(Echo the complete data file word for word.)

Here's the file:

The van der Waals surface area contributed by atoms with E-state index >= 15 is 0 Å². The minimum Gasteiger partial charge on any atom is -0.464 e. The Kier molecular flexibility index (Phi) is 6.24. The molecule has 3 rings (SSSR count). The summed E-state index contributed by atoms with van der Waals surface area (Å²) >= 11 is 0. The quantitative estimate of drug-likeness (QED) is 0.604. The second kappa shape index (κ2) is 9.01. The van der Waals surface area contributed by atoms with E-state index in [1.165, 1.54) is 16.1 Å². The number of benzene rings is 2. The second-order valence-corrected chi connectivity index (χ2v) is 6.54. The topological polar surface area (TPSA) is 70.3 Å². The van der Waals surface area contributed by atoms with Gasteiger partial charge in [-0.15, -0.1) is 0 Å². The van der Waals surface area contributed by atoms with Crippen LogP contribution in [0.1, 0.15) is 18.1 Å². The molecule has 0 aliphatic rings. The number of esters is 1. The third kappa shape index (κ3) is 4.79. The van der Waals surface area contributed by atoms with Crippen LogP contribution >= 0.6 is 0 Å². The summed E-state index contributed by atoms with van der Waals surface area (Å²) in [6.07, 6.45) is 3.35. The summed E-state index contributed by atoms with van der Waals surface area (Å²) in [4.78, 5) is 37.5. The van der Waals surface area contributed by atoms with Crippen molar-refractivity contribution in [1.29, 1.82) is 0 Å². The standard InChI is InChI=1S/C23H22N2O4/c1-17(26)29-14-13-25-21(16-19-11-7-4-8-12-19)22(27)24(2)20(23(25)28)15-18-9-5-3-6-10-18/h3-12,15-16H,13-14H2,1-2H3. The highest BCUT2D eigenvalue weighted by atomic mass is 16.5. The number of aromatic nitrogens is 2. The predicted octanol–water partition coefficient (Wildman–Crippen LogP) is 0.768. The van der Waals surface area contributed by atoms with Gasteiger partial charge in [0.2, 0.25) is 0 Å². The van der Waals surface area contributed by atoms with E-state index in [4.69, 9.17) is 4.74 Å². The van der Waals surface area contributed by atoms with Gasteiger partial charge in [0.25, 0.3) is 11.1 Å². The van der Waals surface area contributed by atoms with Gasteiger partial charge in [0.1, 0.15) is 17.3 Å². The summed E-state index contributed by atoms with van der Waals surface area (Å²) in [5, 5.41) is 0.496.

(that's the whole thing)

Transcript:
The van der Waals surface area contributed by atoms with E-state index >= 15 is 0 Å². The minimum Gasteiger partial charge on any atom is -0.464 e. The Kier molecular flexibility index (Phi) is 6.24. The molecule has 3 rings (SSSR count). The summed E-state index contributed by atoms with van der Waals surface area (Å²) >= 11 is 0. The quantitative estimate of drug-likeness (QED) is 0.604. The second kappa shape index (κ2) is 9.01. The van der Waals surface area contributed by atoms with E-state index in [1.165, 1.54) is 16.1 Å². The number of benzene rings is 2. The second-order valence-corrected chi connectivity index (χ2v) is 6.54. The topological polar surface area (TPSA) is 70.3 Å². The van der Waals surface area contributed by atoms with Gasteiger partial charge in [-0.15, -0.1) is 0 Å². The van der Waals surface area contributed by atoms with Crippen LogP contribution in [0.1, 0.15) is 18.1 Å². The molecule has 0 aliphatic rings. The number of esters is 1. The third kappa shape index (κ3) is 4.79. The van der Waals surface area contributed by atoms with Crippen LogP contribution >= 0.6 is 0 Å². The summed E-state index contributed by atoms with van der Waals surface area (Å²) in [6.07, 6.45) is 3.35. The summed E-state index contributed by atoms with van der Waals surface area (Å²) in [4.78, 5) is 37.5. The van der Waals surface area contributed by atoms with Crippen molar-refractivity contribution in [1.29, 1.82) is 0 Å². The standard InChI is InChI=1S/C23H22N2O4/c1-17(26)29-14-13-25-21(16-19-11-7-4-8-12-19)22(27)24(2)20(23(25)28)15-18-9-5-3-6-10-18/h3-12,15-16H,13-14H2,1-2H3. The highest BCUT2D eigenvalue weighted by atomic mass is 16.5. The number of aromatic nitrogens is 2. The predicted octanol–water partition coefficient (Wildman–Crippen LogP) is 0.768. The van der Waals surface area contributed by atoms with Gasteiger partial charge in [0.2, 0.25) is 0 Å². The van der Waals surface area contributed by atoms with E-state index in [4.69, 9.17) is 4.74 Å². The van der Waals surface area contributed by atoms with Gasteiger partial charge in [0.25, 0.3) is 11.1 Å². The van der Waals surface area contributed by atoms with Gasteiger partial charge in [0.1, 0.15) is 17.3 Å². The summed E-state index contributed by atoms with van der Waals surface area (Å²) in [5, 5.41) is 0.496.